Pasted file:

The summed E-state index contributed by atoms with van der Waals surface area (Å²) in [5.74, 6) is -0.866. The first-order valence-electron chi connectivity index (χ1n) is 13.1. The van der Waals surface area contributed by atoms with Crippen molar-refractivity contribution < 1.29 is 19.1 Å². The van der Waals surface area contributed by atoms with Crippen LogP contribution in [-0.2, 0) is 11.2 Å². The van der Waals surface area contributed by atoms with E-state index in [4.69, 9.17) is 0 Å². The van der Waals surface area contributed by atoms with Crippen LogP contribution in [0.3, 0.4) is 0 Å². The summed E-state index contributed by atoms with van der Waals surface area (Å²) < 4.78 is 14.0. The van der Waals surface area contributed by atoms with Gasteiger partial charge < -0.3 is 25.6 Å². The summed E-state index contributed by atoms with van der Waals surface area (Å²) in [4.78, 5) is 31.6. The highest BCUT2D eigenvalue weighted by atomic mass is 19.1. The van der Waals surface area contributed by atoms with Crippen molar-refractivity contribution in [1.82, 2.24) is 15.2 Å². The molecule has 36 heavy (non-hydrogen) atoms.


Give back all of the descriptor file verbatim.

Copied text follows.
The summed E-state index contributed by atoms with van der Waals surface area (Å²) in [5.74, 6) is -0.866. The first-order valence-electron chi connectivity index (χ1n) is 13.1. The van der Waals surface area contributed by atoms with Crippen molar-refractivity contribution < 1.29 is 19.1 Å². The van der Waals surface area contributed by atoms with Crippen LogP contribution in [-0.2, 0) is 11.2 Å². The van der Waals surface area contributed by atoms with E-state index in [4.69, 9.17) is 0 Å². The van der Waals surface area contributed by atoms with Crippen LogP contribution in [0.3, 0.4) is 0 Å². The summed E-state index contributed by atoms with van der Waals surface area (Å²) < 4.78 is 14.0. The van der Waals surface area contributed by atoms with Gasteiger partial charge < -0.3 is 25.6 Å². The summed E-state index contributed by atoms with van der Waals surface area (Å²) in [4.78, 5) is 31.6. The highest BCUT2D eigenvalue weighted by atomic mass is 19.1. The van der Waals surface area contributed by atoms with Crippen molar-refractivity contribution in [1.82, 2.24) is 15.2 Å². The molecule has 36 heavy (non-hydrogen) atoms.